Reviewing the Tor Browser for Android: The good, the less good, and nothing ugly!
We all, most of us anyway, know about the The Tor Project. Started in 2002, Tor (originally The Onion Router) was an ambitious but necessary project to override network surveillance and enable anonymous communication. It protects you from traffic analysis, digital profiling, upselling, and upholds your freedom and privacy. This is done by using an overlay network to conceal your location and websites you visit. If you’re to explain this to an 8, or 80 year old, show them this vid.
To enable security on Mobile, the good samaritans from the Tor community have recently launched an open source Tor Browser for Android. While there have been attempts to make this in the past, this one – currently in Alpha – is the only official mobile browser supported by the Tor Project. Let’s take a closer look at it.
The Good: What’s awesome about it
For starters, the browser provides unfailing privacy and security. When it comes to tracking, surveillance and censorship of your internet footprints, it has your back.
The browser will block third party ad trackers. So no more (or a lot less) of those annoying remarketing ads via Google Display Network. This in itself is reason enough to install the Tor Browser for Android. The browser connect you to internet through Tor network. This means there are thousands of overlay network points which make you practically untraceable as there’s no one centralized entity, or a point of failure.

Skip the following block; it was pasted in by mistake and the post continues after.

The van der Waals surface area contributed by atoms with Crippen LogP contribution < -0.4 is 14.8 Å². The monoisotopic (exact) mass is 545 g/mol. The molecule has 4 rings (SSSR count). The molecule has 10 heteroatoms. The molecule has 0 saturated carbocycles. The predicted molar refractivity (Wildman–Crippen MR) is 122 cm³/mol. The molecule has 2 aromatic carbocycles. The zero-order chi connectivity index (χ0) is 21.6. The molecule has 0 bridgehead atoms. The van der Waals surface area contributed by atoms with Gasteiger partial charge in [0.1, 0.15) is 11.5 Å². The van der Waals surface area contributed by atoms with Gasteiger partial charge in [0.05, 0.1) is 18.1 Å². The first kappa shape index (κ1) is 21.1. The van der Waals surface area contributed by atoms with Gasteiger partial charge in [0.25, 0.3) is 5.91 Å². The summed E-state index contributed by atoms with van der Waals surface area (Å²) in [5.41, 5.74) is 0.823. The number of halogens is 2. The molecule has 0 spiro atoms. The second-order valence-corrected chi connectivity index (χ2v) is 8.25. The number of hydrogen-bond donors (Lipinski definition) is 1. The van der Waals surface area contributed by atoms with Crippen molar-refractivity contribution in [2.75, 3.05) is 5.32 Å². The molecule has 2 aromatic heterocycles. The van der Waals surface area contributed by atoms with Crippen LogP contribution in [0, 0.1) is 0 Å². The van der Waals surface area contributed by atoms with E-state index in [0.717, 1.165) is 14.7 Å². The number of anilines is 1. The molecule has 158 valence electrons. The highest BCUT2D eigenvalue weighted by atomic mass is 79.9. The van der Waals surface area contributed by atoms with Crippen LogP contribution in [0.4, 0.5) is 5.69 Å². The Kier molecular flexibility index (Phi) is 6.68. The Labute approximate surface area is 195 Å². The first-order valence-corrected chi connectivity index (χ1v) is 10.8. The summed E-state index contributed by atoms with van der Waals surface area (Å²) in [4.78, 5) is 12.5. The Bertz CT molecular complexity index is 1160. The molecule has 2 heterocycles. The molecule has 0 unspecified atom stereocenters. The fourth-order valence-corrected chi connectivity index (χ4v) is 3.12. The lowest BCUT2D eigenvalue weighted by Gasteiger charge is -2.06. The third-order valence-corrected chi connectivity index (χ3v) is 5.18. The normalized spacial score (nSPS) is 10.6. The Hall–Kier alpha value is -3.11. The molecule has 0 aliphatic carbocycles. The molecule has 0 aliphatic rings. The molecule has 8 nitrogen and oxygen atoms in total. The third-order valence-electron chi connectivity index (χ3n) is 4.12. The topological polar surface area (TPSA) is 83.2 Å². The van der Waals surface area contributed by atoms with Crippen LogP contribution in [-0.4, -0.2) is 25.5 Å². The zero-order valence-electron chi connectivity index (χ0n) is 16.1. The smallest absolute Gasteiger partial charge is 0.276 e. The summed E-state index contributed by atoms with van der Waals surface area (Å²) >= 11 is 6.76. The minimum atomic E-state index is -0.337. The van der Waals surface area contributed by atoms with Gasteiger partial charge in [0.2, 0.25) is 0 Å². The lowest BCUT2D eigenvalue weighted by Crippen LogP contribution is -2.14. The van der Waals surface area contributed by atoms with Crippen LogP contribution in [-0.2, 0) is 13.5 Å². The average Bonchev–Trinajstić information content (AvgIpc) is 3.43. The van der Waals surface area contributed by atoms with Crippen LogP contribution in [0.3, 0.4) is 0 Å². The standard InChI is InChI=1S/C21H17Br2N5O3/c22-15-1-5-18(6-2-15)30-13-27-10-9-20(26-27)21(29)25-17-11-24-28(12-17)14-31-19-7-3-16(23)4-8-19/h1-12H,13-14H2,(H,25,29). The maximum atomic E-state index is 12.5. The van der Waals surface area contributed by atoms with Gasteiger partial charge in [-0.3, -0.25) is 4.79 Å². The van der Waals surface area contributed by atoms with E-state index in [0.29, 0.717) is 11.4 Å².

The Tor browser for Android deletes your browser history right after your session is over. It even isolates your cookies. The modifications ensure protection and anonymity on both device and network level. This means trackers and advertisers can’t follow you as you move from one site to another on the browser.
You’ll be able to access most websites that block Tor connections through a CAPTCHA code to prove that you’re a human. This is a website level feature, but is seeing increased adoption worldwide, a good development for the Tor browser. Having said that, some networks might be slow and some might not load depending on your security level. That’s however is a caveat for all Tor applications on all platforms.
The Less Good: What has to get better (and it will)
So far, there are two key things Tor Browser for Android to solve. Firstly, the current alpha release requires Orbot to connect their browser to the android. The developers have assured to remove this dependency in the next stable release. This should happen fairly soon as Tor has announced to end support for Orbot in early 2019. Secondly, the security slider under ‘Security Settings’ is visible after restarting the next. This too will disappear with the next release. While the browser gets feature-complete, remember, this is and will remain the only official Tor browser for Android and like all Tor projects, the developers are forthcoming and honest about the updates you’d see in the upcoming releases.
While Tor browser for Android has a long way to go, the app is clearly doing things right. It will definitely be the only browser (and way) to access internet anonymously once Orfox is phased out next year. Nevertheless, if you’re a journalist, an ‘explorer of devious topics’, or a whistleblower in making, Tor browser for Android should already be up and running on your Android smartphone.